How To Recognise The Signs Of Financial Abuse

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When people talk about domestic abuse or coercive control, finances may not be your first thought. But if you’ve ever lost your bank card or had your purse stolen, you’ll know the sinking feeling in your stomach when you no longer have access to your money. Economic freedom is such a massive part of having control in your life, which is why it's so important to understand what financial abuse is. According to research conducted by Womens Aid, nearly a third of domestic abuse survivors their access to money was controlled while in the relationship.

While it may not be the most talked about form of abusive behaviour, financial abuse is often closely linked to domestic abuse more generally. The charity, Surviving Economic Abuse describes it as a range of behaviours including interfering with or sabotaging a partner’s education or employment, insisting that partner’s wages are paid into the perpetrator’s bank account, preventing a partner from claiming welfare benefits, or denying a partner's access to personal or joint bank account. It could also be making a partner ask for money or telling them how to spend it, refusing to contribute to household bills, and making someone work for free. Economic abuse is classed as a form of domestic abuse because it takes away the freedom of a person in a relationship.

Economic abuse can seriously limit your choices and access to help and safety. So NatWest and the charity SafeLives have worked together to highlight the signs of financial abuse and what you can do if you or someone you know is in that situation. It may seem like no big deal but if a friend starts canceling plans or asking to borrow money and being cagey about why they may need it, it could be a sign that something's wrong. Relationship counselling service Relate explains in a post: “the way in which the other person is affected is crucial. If their self-esteem or ability to control their finances is seriously impacted, then it’s likely that an abusive pattern has formed.”

Similarly, if you notice a friend or family member has started to constantly ask for receipts and panic when they're not provided, or keep purchases secret from their partner, it could suggest that they feel control has been taken away from them. Dramatic changes to shopping or working patterns are also red flags, according to SafeLives. If someone you’re close to you quits the job that they love with no explanation, this can also be a sign that something is wrong. NatWest’s new in-house financial abuse specialist Kim Chambers explains, “if you think someone is affected by financial abuse, encourage them to contact their bank. A lot of people might not think to get in touch, but that’s one of the easiest ways to start repairing finances. At NatWest, we have teams available for telephone and video appointments and will support customers on an individual basis to fully understand their situation and what support they need from the bank.”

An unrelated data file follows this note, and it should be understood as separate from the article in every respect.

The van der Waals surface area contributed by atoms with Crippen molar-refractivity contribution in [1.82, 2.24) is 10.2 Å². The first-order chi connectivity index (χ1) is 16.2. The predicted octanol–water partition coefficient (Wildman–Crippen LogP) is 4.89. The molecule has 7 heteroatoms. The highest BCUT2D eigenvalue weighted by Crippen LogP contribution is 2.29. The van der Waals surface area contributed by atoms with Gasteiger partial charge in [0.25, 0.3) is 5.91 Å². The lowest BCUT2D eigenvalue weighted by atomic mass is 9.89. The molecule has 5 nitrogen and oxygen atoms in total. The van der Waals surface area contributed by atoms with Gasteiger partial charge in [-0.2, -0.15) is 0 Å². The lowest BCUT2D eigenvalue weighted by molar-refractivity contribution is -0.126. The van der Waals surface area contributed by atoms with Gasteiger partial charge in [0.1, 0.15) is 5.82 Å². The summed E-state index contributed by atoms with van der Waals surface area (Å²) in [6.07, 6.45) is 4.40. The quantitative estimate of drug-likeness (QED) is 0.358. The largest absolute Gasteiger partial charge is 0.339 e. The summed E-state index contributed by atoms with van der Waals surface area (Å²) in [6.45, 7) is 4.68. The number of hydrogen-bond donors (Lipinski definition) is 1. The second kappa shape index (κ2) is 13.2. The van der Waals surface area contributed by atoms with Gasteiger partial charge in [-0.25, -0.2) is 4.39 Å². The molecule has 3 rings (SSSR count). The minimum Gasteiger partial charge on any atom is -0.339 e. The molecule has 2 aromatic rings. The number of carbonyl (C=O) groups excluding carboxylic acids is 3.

Like every form of abuse, be it verbal, physical, emotional, or economic, having your money restricted can have very real consequences for you. Women's Aid spoke to 72 survivors of financial abuse in 2019. A third said they had to give up their home as a result of abuse, nine said they ended up homeless, almost half said they ended up in debt, and a quarter said they lost sleep worrying about it, over half said that after they left their abuser they felt their ability to work was negatively impacted.

When you don’t have access to a bank account or money it can make it difficult to leave an abusive partner. NatWest has recognised the role that banks can play in helping people in tough financial situations. Natwest’s financial abuse specialist Chambers says, “we provide lots of services aimed at helping customers affected by financial abuse that can be tailored to their individual needs. For example, opening a new bank account for customers using confirmation from a charity, GP or refuge, or removing the requirement for both parties to be present to remove names from a joint account.” Similarly, The National Domestic Violence Helpline is a discrete 24/7 freephone number manned by staff who can talk you through your options.

Financial abuse is often invisible and can be super isolating for victims. According to research conducted by the Co-operative Bank one in five adults will experience it within a relationship but one third of financial abuse victims suffer in silence, telling no-one. Speaking out can feel impossible but getting the support you need is crucial.